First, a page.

“Small earthquake in Chile. Nobody hurt.”
Traditionally, this is supposed to be the ultimate non-news headlines – real evidence that a newspaper is scraping the bottom on a slow day. But perhaps today we should come up with a new archetype for the non-news headline:
“Vulnerabilities found in popular software product. Patches issued.”
In practice of course, it’s not the case: vulnerabilities do still generate headlines, at least in the technical press. Just today, I ran across the following article at The Register:
I’ll be honest: I was interested in what the article had to say. Turns out (a) a major browser had a flaw that allowed a malicious website to execute arbitrary code on the user’s computer, and (b) a major hypervisor technology had a vulnerability that allowed software running in a virtual machine to break out of the VM and gain access to the host system (and other VMs). Not to mention a whole range of other vulnerabilities.
But the truth is, I shouldn’t really be interested at all. There are headlines like this every month. Surely it should be non-news by now?
For some reason, we all find it hard to come to terms with the simple fact that software has vulnerabilities. Indeed, I had a discussion a little while back with a senior cyber security professional at a well-known major enterprise, and I ventured to suggest that our competitors’ security products, being as they are based on software, would be bound to have security vulnerabilities.
“Interesting claim” he said. “Prove it.”
We need to get used to the fact that the burden of proof is the reverse: software must be assumed to have vulnerabilities (indeed, lots of them) unless there’s unusually strong evidence to suggest otherwise.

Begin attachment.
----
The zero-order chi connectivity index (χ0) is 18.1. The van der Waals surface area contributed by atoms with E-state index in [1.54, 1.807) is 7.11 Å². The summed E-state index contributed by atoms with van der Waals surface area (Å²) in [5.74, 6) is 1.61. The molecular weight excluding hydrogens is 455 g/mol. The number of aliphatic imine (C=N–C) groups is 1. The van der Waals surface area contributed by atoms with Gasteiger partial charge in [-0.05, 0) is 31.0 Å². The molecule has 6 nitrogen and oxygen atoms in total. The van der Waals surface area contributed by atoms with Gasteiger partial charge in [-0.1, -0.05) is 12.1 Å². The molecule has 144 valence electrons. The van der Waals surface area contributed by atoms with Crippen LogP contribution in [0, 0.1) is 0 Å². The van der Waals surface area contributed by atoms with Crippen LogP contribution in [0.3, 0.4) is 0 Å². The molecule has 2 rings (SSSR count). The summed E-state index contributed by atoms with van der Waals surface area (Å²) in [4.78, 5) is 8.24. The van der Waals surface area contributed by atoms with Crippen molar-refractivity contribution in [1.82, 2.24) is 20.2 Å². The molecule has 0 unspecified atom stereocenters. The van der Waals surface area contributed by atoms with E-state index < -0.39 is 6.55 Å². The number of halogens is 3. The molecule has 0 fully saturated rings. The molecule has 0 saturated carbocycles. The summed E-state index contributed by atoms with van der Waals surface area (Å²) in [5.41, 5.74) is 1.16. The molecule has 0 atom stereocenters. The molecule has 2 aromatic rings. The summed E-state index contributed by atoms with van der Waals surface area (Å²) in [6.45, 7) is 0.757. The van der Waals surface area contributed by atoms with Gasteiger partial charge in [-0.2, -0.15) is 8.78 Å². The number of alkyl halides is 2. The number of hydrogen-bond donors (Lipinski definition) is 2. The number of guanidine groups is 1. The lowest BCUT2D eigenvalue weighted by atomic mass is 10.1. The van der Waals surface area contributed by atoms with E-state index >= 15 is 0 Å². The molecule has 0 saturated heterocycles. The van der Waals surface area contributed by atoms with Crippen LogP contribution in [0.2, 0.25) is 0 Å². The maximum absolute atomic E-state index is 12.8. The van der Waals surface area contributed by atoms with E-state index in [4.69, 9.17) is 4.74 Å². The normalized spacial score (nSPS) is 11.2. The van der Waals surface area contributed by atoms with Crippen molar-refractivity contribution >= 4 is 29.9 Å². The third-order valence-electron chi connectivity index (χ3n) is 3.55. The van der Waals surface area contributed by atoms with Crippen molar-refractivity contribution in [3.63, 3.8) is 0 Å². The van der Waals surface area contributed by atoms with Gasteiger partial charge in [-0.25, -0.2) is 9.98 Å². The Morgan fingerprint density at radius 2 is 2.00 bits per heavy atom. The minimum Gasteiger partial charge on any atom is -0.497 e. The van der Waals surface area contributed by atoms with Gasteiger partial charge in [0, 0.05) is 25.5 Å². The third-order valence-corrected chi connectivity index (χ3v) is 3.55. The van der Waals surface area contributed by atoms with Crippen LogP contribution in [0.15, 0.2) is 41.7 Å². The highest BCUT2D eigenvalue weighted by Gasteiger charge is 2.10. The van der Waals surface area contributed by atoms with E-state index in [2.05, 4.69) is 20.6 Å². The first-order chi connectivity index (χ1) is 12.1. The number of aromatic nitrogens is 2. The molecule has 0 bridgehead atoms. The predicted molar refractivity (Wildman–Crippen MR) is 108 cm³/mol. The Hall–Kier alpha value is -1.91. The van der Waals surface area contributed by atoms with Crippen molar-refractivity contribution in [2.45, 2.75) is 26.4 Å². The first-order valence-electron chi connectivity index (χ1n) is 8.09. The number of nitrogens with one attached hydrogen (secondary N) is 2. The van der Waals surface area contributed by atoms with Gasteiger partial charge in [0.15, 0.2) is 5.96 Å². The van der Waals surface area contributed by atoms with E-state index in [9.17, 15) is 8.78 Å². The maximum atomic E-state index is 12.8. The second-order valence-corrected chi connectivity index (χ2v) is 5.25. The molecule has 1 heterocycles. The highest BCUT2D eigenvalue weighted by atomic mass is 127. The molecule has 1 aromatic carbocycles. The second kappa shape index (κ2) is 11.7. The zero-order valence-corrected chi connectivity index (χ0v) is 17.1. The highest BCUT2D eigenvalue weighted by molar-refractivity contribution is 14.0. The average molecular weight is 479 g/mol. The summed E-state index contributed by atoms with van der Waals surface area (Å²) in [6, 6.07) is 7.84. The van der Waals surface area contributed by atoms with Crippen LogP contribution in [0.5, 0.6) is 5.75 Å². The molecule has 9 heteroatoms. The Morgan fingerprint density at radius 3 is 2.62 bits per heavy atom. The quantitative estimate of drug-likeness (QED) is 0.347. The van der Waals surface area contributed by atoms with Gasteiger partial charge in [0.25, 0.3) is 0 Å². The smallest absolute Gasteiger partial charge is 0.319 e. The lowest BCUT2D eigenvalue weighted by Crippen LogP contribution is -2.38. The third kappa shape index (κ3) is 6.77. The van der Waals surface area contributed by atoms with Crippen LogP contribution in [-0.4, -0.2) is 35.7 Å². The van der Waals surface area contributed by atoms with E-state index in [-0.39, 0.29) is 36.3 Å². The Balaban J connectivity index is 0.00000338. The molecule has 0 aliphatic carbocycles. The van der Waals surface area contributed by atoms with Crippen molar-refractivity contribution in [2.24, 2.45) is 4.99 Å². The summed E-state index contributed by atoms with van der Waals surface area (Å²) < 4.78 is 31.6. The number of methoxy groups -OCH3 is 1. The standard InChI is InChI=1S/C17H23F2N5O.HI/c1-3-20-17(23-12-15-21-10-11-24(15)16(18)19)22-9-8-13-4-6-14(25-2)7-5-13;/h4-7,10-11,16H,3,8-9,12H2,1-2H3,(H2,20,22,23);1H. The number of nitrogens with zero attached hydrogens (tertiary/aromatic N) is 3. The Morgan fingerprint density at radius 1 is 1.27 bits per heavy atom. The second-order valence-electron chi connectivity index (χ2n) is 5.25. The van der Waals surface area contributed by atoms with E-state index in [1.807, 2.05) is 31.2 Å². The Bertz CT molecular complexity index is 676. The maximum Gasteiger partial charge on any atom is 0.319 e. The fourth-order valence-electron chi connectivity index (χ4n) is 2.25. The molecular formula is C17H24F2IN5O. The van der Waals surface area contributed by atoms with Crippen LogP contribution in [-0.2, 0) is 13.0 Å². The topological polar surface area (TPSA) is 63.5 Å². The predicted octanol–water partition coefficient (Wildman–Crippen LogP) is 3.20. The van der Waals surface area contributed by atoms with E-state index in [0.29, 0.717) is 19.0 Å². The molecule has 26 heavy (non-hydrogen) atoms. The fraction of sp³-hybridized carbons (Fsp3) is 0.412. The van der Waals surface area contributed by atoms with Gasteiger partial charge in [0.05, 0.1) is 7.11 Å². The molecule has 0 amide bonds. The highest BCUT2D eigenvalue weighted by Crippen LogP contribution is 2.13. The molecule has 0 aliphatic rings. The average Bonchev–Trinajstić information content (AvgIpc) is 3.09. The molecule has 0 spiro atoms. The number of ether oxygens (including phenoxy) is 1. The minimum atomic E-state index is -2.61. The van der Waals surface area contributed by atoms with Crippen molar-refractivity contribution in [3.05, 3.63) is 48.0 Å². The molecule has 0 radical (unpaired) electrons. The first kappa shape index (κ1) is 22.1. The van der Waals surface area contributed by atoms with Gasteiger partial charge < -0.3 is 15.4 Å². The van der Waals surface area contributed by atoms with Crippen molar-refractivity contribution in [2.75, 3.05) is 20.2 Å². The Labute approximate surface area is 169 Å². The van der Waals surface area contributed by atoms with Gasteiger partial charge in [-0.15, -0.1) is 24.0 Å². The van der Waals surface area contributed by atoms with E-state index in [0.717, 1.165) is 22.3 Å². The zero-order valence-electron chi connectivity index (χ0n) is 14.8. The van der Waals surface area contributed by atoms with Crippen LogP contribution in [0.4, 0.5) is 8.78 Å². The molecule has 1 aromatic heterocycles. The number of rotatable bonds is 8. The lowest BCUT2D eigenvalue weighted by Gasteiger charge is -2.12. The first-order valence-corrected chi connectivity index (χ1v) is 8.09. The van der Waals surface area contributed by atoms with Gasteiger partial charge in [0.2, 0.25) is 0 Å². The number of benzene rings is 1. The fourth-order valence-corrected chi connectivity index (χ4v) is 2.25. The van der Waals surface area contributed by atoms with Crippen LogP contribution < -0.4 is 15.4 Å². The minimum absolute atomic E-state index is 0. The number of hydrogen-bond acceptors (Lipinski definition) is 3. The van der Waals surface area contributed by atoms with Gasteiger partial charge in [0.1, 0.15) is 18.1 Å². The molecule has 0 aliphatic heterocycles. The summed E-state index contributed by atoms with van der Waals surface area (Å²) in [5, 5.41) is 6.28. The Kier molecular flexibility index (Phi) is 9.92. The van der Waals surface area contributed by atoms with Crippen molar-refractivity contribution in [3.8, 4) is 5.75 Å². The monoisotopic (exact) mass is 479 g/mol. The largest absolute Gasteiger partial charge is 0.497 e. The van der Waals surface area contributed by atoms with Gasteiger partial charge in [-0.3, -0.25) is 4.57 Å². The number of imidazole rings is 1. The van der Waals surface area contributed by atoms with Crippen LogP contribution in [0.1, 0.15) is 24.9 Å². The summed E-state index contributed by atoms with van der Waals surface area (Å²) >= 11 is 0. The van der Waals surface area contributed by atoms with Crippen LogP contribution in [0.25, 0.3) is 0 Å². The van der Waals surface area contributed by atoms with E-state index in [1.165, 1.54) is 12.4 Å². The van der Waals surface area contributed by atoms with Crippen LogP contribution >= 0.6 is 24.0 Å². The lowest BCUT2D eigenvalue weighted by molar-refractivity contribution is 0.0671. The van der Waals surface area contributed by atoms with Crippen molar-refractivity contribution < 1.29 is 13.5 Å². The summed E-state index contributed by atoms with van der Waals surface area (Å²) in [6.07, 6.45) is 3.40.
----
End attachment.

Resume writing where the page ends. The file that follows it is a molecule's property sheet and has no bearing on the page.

Some further questions
Here are a couple of questions that the headline raised for me.
1) Microsoft tells us that there is evidence of two of the vulnerabilities being exploited “in the wild.”
It’s easy to assume that the rest of the vulnerabilities (I haven’t counted them, but there were 68 patches issued) haven’t yet been exploited. That would be a lazy assumption. Zero-day vulnerabilities are valuable resources: they can be used to attack even well-patched systems. If attacks that exploit them get detected, they get patched and lose their value. It’s therefore in the attackers’ interests to avoid leaving evidence when they make use of them.
So: how many of the other vulnerabilities have in fact been exploited – but without leaving evidence?
2) How vulnerable was Azure to the Hyper-V vulnerability?
Maybe someone from Microsoft can answer this for me. I read that Azure is built on a custom variant of Windows (though I can’t immediately find the primary source for this information) but given the number of Windows variants affected by the Hyper-V vulnerability, it seems like a reasonable question to ask.
If it was vulnerable, then I guess there are some security folks in Redmond right now working very hard to try and determine whether there’s any evidence that someone (most likely a nation state) made use of the vulnerability to break out of an instance and gain access to the underlying Azure fabric.
That said, probably they’re more mature than that. They know full well that there are more, as yet undiscovered, vulnerabilities in Hyper-V so it’s probably just as likely that an attacker exploited one of those to gain access to the Azure fabric as it is that they exploited the one that just happens to have been found.
Even small Chilean earthquakes…
But really, these questions ought to be as mundane as the story itself. In fact, this whole article is a paradox: an attempt to interest you in a story where our collective reaction really ought to be “meh. Tell me something newsworthy.”
Still, even small earthquakes in Chile are interesting to some people. I think it’s a telling insight into the South American psyche that after a recent Chilean earthquake in which my friends’ house was quite badly damaged (though luckily they and the kids were unhurt), my friend Enrique’s first priority was to get his barbecue area back up and running…